There is no doubt about it, a chronic disease diagnosis can be devastating! After four years of increasingly severe symptoms, I wasn’t wholly surprised that I received a diagnosis like Crohn’s disease, but reflecting on what led up to this moment, I became very disappointed with myself.
For one thing, I’ve always identified as “healthy”. I genuinely made make good dietary choices, avoided processed foods and drive-thru’s, exercised and practiced yoga. As a mental health counselor, I knew all about the significance of self-care, believed in it passionately, and strongly addressed its importance with my clients. Yet, my own life was awash with chronic stress. Little by little, I relinquished my healthy lifestyle convictions, eating whatever took the least effort to prepare, developed a nasty sugar habit, and was too tired to do anything about it. I kept telling myself that any day now I’ll regain a modicum of control over my life, get a good night’s sleep, my symptoms will clear up and I can enjoy life again. If things had gone as planned, I’d not be writing this right now!
When we receive a chronic disease diagnosis, we go through spectrum of emotions as we mourn the loss of our good health. From now on, our lives are unavoidably interrupted by the disease and psychological changes are inevitable. Chronic disease by nature is unpredictable: it can force us to change plans at the last minute, special dietary restrictions can feel isolating, pain or other symptoms can interfere with normal, daily functioning, relationships with others are forever altered, and we can lose our sense of independence. All this can take it’s toll on one’s self-esteem.
For me, one of the greatest adjustments was to come to terms with the loss of my pre-diagnosis identity. Chronic disease indeed changes the way we view ourselves and how we approach every day life. If you are living with a condition that is invisible to the rest of the world, it is hard to receive support and understanding from those you interact with daily, leaving you angry and frustrated. Just when you need to feel hopeful, you feel helpless, resentful and damaged. Coping with the new lifestyle, drug-side effects and other health accommodations is overwhelming enough and the new disease identity isn’t helping much either!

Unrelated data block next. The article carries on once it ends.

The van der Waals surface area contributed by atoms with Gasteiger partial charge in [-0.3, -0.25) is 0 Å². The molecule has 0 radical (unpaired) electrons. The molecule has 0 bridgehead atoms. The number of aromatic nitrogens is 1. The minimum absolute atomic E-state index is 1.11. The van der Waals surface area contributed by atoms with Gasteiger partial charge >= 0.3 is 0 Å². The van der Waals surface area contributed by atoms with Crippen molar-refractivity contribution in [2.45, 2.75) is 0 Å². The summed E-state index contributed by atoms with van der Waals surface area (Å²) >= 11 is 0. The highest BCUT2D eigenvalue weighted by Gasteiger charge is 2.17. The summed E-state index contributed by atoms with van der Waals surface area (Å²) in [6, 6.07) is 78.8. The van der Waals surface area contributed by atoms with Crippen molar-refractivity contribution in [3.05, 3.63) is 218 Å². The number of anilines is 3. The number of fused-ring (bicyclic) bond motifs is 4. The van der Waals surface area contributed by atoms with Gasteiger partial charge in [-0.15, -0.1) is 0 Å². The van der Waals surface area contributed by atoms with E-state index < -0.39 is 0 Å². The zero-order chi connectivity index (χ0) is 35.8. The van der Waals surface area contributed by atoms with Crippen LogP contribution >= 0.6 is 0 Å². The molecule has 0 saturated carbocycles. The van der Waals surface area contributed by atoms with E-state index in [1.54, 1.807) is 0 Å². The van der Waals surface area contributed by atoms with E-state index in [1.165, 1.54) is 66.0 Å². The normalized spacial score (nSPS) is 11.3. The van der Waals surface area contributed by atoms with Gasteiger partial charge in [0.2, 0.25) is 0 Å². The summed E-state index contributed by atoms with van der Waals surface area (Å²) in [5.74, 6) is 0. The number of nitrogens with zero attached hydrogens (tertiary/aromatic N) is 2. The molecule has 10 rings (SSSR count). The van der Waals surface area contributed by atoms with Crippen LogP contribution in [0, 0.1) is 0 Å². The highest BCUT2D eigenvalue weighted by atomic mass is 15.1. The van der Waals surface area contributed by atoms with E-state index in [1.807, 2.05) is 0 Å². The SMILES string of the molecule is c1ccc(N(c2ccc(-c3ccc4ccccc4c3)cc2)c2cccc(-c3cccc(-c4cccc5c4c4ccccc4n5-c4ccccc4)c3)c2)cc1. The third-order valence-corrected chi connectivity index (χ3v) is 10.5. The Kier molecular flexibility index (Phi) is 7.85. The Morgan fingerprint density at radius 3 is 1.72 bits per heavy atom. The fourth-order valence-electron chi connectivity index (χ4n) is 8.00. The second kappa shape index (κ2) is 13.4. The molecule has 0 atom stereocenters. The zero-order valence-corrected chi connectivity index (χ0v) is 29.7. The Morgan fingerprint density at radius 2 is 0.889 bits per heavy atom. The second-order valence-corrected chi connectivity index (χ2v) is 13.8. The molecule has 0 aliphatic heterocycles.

But we prevail. With time, we come to accept and embrace our new identity and learn to navigate our new way of life effectively. By taking ownership of your disease, you can create meaning and purpose from the diagnosis that changed everything. Educate yourself about your condition and take care of yourself the way you would take care of someone you love. Treat yourself with loving kindness, and forgive yourself for the bad lifestyle choices you made that landed you in this mess in the first place. It’s ok to grieve, to feel angry or guilty, but maintaining a focus on what you’ve lost can make you lose sight on how much you have gained, and the person you’ve become since you were first diagnosed.
In my experience, having a chronic disease has it’s advantages. Leading up to my diagnosis, my life felt very out of control and something drastic had to be done about it. Crohn’s provided me with the excuse I needed to slow down and really attend to my needs for the first time in many years, or perhaps my whole life. I had held impossible expectations of myself and was overly concerned about the expectations of others. Now, I relish in being able to say “no” and to explore my authentic self. Opting for a natural treatment approach, I follow a diet and lifestyle strategy that is both nourishing and restorative, rather than going down the conventional route of prescription drugs and surgery. I was strongly advised against this, but have experienced amazing recover in less than a year, and I love the new foods I eat!
Yet, there are times when I feel regretful that I didn’t put these healthy habits into practice sooner. Perhaps I might have avoided this ghastly disease altogether. But I choose to stay away with the should’s and what if’s, and endeavor to keep focused on the present, and not worry about the future. Moreover, my wish is to remain grateful in all things, no matter how small or mundane. Gratitude puts everything in perspective!
Sometimes, I miss the “healthy” me, but I let her go. Without Crohn’s, I wouldn’t appreciate what it means to experience healing and recovery. I’ve gained community with others who struggle similarly, I’ve learned that I stink at stress management despite my counseling training, and become aware that I hate when people feel sorry for me. But I can laugh at myself and have the ability to find meaning in tragedy. In all these things, I can be thankful for my diagnosis and the person it has prompted me to become.